Every Wednesday, I post a list of random stuff. This week: 5 books I had to read – that I actually ended up quite enjoying!
Now, I think basically everybody’s been there: there’s a book you have to read for school and, regardless of whether you might actually have enjoyed the book otherwise, the mere fact that you now have to read it – with a deadline, at that! – has basically guaranteed it to suck. In some cases (or for me: just about always) you might even end up just not reading them at all!
But then, there’s also the rare exception – the one book that, even if you do have to read it, is just too good not to love… And in this list, I’ll be talking about 5 of those!
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1.Et Si C’était Vrai, by Marc Levy
Let me just jump right in with the one that probably surprised me the most: this book was one of exactly 2 books I ‘had’ to read throughout high school, and actually enjoyed. If you’re not familiar with the story: Just Like Heaven, starring Reese Witherspoon and Mark Ruffalo, was based on it, and the book is actually (what a surprise) better than the movie. Considering that I put that movie in my list of movies I think everybody should have watched at least once in their lifetime, that is a surprise indeed! More than anything, though, this was probably the book which (finally) allowed me to see French as more than just that stupid course seemingly dominated by the most annoying of teachers (and now I’m studying to become one of those teachers – woops? 🙂 )
2. Saartje Tadema, by Thea Beckman
I’ll probably talk more about why I love this one in a post to come, but let me just tell you: this is going way back – more than 10 years! In primary school, if you managed to finish your exercises (be they math, reading, or art) before the rest of the class did, you got to pick a book from the “mini-library” which every class had, and read for the rest of the time. Of course, being me, I’d already finished all of the books by the time Christmas rolled around, so I usually just re-read the same ones. After a while, though, my teacher caught on to the fact that I was basically bored out of my mind, and allowed me to bring my own books. The summer before, I’d gotten this one in a summer-reading-deal, but I’d never gotten around to actually reading it. So one day, my teacher asked me what I’d thought about it, discovered that I hadn’t actually read it, and made me bring it to school the very next day. Needless to say, I re-read that one until I’d grown tired of it as well, but at least she had me occupied for a couple of weeks extra!
3. The Curious Incident of the Dog in the Night-time, by Marc Haddon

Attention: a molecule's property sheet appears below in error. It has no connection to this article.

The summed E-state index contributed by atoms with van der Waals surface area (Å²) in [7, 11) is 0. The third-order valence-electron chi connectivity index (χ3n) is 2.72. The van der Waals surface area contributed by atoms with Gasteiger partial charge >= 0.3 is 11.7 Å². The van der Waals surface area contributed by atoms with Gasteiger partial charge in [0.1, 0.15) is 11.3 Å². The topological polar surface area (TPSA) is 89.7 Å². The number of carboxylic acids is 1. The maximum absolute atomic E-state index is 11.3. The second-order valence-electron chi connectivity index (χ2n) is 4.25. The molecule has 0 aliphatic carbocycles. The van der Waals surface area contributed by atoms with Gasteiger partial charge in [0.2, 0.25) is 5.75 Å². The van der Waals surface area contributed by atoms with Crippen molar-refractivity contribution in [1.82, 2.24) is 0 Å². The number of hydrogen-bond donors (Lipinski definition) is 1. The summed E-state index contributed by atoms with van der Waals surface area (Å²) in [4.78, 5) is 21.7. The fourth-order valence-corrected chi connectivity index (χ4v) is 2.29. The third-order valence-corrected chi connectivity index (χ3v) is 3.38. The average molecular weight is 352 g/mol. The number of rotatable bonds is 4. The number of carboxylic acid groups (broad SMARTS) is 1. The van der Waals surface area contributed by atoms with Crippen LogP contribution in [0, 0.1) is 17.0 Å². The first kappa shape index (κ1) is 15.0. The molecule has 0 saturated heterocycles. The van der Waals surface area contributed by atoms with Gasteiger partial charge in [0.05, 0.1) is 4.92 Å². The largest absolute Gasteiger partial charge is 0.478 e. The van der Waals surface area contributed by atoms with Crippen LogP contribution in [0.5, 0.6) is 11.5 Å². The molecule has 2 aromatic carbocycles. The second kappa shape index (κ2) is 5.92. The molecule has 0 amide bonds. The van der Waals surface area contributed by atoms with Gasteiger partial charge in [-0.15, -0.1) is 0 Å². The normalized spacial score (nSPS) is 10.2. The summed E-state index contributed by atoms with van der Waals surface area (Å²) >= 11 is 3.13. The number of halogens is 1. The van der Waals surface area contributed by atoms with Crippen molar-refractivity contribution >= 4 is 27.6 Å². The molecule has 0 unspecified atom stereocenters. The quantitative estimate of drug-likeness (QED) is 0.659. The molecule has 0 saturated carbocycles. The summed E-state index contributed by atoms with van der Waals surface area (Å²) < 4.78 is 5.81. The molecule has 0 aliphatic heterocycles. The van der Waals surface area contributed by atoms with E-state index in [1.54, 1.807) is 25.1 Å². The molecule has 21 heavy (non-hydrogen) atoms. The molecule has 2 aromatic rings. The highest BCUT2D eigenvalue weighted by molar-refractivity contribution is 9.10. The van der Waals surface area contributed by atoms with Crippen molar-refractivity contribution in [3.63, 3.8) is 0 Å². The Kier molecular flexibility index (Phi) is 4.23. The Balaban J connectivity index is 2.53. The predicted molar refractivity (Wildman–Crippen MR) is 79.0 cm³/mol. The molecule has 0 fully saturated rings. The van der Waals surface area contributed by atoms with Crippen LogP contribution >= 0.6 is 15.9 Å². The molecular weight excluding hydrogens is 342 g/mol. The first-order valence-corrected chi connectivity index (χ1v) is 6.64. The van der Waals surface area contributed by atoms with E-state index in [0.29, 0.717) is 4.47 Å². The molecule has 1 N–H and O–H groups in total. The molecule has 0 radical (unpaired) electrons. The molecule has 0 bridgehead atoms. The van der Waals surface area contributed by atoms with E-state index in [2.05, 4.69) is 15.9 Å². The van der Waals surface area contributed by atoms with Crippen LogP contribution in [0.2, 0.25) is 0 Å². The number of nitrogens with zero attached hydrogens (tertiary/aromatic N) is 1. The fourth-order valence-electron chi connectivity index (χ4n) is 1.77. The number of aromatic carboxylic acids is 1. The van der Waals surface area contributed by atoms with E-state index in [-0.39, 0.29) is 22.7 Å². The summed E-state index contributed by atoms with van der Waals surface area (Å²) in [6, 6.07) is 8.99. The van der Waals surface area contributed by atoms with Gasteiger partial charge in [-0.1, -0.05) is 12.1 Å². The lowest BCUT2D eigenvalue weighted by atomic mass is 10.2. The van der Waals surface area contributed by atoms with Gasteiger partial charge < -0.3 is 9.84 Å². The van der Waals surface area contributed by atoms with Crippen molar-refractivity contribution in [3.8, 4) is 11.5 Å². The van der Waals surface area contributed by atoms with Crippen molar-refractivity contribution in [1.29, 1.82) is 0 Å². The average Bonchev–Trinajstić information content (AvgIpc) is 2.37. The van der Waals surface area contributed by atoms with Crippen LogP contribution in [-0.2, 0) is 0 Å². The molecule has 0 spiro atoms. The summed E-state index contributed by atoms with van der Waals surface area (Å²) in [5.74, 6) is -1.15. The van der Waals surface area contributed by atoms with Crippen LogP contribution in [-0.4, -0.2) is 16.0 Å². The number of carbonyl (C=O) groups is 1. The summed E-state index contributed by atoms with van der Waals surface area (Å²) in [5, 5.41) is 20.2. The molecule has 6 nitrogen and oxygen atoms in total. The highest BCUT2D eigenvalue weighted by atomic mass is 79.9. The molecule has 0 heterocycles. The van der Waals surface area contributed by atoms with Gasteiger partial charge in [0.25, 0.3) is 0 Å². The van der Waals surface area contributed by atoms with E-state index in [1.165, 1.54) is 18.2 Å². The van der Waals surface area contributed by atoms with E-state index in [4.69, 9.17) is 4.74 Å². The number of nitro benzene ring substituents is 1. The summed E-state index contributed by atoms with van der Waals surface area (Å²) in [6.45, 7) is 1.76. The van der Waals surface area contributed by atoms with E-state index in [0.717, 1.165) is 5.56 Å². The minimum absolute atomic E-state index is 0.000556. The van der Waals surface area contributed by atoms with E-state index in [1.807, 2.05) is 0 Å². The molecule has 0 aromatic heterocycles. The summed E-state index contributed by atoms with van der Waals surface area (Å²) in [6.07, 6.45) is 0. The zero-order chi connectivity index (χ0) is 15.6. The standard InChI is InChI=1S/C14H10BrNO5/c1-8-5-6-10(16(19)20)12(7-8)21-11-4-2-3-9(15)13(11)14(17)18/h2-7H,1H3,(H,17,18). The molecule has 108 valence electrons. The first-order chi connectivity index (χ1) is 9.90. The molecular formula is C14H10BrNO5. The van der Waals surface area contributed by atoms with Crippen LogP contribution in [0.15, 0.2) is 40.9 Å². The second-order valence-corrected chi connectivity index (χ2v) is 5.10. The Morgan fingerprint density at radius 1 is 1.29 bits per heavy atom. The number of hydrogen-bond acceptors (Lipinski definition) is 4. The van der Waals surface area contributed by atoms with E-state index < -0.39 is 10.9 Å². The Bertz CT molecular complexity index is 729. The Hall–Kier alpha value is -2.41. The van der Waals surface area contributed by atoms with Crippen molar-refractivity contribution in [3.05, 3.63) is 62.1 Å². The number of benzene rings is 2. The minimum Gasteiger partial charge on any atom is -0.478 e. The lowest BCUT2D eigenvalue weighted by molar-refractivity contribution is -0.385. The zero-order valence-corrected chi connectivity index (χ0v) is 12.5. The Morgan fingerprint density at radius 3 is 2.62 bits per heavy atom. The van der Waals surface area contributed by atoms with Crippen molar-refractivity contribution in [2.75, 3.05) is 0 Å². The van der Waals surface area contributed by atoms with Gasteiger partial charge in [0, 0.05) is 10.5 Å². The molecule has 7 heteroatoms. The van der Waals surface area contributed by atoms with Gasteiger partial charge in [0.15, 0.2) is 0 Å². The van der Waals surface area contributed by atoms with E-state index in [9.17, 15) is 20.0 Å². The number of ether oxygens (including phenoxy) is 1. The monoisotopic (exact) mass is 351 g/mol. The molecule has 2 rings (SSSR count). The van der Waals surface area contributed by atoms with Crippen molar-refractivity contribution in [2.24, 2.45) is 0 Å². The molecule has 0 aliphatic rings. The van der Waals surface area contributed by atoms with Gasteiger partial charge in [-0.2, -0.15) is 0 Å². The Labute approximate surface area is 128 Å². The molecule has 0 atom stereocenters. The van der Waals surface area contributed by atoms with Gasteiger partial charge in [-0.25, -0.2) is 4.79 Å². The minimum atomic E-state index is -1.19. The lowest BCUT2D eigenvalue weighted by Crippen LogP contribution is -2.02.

I feel like this book has been force-fed to just about every single student by the time they’ve turned 18, in Belgium, and seemingly the rest of the world as well! Although this one had the definite advantage of, at least, being written in English, rather than French, I still was not the least bit exited about having to read it – luckily, though, I did, because to this day (it’s been 6 years, I can say ‘to this day’), I seriously love this story, even if I cringed quite a lot while reading it…
4. The Catcher in the Rye, by J.D. Salinger
Technically speaking, I suppose you could say that I didn’t strictly have to read this one for school – however! I read this during the break after my midterms last year, as it was on the list of ‘advised reading’ from my professor (and it’d already been on a select-what-you-want-list of set reading a couple of years before, but I declined to read it at that point), and as such, I was quite weary about starting it – looking back, I’m glad I did, because I love this book – part of that is probably just that I read it at a point where I could really identify with Holden Caulfield, but also: the book is just plain old great, so I’m pretty sure I would have liked it either way…
5. To the Lighthouse , by Virginia Woolf
This one, I actually read just a couple of weeks ago: I had to prepare some questions for discussion on it, for my Postromantic Materialisms-course (don’t ask me what my professor was thinking when he decided to call it that, I’m pretty sure he doesn’t know it either), which is basically just a course discussing the matter of ‘identity’ and ‘political identity’ in British literature since 1750. I have to admit that this book, probably more than any of the others on this list, intimidated the heck out of me – it’s basically an institution – but I’m so glad that I was ‘forced’ to read it, because, even if I didn’t love it quite as much as the other ones in this list (I never knew how many times one could have to re-read a sentence just to be able to understand what’s actually being said), I did quite enjoy it:)
So there you have it! 5 books I had to read for school, but somehow ended up liking anyways! Did you have to read any of them? Did you like them? What other books did you have to read, but liked in spite of that? Let me know below!